The partnership, the terms of which were not disclosed, sees New York-based SeatGeek become Manchester City’s official ticketing partner as of the 2018–19 season, with the club using its SeatGeek Enterprise primary ticketing platform to provide its supporters with a “best-in-class buying experience”.

SeatGeek – until mid-2016 a strictly secondary ticketing platform – entered the primary market that summer via a strategic partnership with software company TopTix. Its first primary client was Major League Soccer (MLS), the highest-level football league in the US.

It later acquired TopTix and its SRO⁴ solution outright, and now counts venues including the Concergebouw (1,974-cap.) in Amsterdam, the Theatre Royal (847-cap.) in York and the English National Opera at London Coliseum (2,359-cap.) and sporting organisations the Dallas Cowboys, Royal Dutch Football Association, Sporting Kansas City, Leicester City FC and Los Angeles FC among its SeatGeek Enterprise clients.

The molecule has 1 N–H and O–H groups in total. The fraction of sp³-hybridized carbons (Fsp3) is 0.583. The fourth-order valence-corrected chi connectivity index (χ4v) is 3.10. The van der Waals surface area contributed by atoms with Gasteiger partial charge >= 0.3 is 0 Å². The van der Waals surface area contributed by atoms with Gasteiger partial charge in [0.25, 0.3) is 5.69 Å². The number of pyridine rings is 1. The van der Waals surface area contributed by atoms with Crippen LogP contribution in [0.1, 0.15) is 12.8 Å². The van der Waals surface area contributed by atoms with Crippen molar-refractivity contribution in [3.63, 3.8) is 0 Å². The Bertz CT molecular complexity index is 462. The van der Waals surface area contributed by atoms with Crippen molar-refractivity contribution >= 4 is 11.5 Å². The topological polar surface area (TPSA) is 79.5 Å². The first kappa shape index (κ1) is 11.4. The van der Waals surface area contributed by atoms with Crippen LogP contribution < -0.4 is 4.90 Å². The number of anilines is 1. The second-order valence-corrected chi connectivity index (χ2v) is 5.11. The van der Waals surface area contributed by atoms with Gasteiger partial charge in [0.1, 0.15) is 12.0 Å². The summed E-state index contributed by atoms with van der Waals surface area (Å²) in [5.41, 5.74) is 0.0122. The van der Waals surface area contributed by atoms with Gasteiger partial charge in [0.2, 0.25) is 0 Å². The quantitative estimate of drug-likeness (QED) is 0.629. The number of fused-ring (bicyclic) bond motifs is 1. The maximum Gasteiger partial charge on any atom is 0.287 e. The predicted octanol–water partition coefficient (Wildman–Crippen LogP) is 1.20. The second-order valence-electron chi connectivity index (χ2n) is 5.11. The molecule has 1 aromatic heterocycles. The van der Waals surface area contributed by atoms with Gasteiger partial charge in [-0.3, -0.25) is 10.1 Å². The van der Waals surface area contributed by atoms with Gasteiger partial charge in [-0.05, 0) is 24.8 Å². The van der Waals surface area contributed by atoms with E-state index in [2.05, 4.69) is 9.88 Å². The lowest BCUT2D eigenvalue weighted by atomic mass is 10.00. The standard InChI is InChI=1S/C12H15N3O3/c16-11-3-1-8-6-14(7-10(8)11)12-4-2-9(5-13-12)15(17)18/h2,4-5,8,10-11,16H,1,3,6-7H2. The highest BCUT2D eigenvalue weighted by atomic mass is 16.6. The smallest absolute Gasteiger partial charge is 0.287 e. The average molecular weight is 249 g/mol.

“Chicago is an incredible city for live events, and we look forward to welcoming locals and visitors to SeatGeek Stadium”

Manchester City has the fifth-highest revenue in international football, at €527.7 million (US$644.5m) in 2016–17, and won the English premiership in 2012, 2014 and 2018.

A day before the Manchester City deal, the company additionally announced it is to take over naming rights on the 28,000-capacity Toyota Park football stadium in Bridgeview, Illinois, which is to be renamed SeatGeek Stadium.

SeatGeek says it will work to bring the stadium – home to football (soccer) teams Chicago Fire Soccer Club and Chicago Red Stars – more live events, including “premier concerts, music festivals and international sporting events”, alongside Bridgeview and venue manager Spectra.